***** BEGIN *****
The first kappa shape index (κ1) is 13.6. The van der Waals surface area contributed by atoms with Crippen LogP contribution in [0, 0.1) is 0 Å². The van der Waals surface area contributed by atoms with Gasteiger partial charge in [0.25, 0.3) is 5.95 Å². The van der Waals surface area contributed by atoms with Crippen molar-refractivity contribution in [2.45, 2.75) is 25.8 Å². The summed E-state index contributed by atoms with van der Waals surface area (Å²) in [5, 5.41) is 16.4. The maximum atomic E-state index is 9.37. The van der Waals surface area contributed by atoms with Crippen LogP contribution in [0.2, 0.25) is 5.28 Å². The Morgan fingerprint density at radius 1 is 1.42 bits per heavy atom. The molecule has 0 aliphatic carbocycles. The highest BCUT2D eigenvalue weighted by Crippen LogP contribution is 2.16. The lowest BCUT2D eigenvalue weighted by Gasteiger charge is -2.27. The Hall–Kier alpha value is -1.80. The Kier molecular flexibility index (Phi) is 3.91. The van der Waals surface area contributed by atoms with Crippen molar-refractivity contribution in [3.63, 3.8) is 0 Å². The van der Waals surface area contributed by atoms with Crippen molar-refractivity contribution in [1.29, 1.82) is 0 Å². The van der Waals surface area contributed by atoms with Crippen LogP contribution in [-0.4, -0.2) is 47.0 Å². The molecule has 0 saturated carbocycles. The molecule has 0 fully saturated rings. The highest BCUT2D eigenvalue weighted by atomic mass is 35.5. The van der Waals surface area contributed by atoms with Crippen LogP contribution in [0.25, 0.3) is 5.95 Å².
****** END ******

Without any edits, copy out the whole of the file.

The first kappa shape index (κ1) is 13.6. The van der Waals surface area contributed by atoms with Crippen LogP contribution in [0, 0.1) is 0 Å². The van der Waals surface area contributed by atoms with Gasteiger partial charge in [0.25, 0.3) is 5.95 Å². The van der Waals surface area contributed by atoms with Crippen molar-refractivity contribution in [2.45, 2.75) is 25.8 Å². The summed E-state index contributed by atoms with van der Waals surface area (Å²) in [5, 5.41) is 16.4. The maximum atomic E-state index is 9.37. The van der Waals surface area contributed by atoms with Crippen LogP contribution in [0.2, 0.25) is 5.28 Å². The Morgan fingerprint density at radius 1 is 1.42 bits per heavy atom. The molecule has 0 aliphatic carbocycles. The highest BCUT2D eigenvalue weighted by Crippen LogP contribution is 2.16. The lowest BCUT2D eigenvalue weighted by Gasteiger charge is -2.27. The Hall–Kier alpha value is -1.80. The Kier molecular flexibility index (Phi) is 3.91. The van der Waals surface area contributed by atoms with Crippen molar-refractivity contribution in [3.63, 3.8) is 0 Å². The van der Waals surface area contributed by atoms with Crippen molar-refractivity contribution in [1.29, 1.82) is 0 Å². The van der Waals surface area contributed by atoms with Crippen LogP contribution in [-0.4, -0.2) is 47.0 Å². The molecule has 0 saturated carbocycles. The molecule has 0 fully saturated rings. The highest BCUT2D eigenvalue weighted by atomic mass is 35.5. The van der Waals surface area contributed by atoms with Crippen LogP contribution in [0.25, 0.3) is 5.95 Å².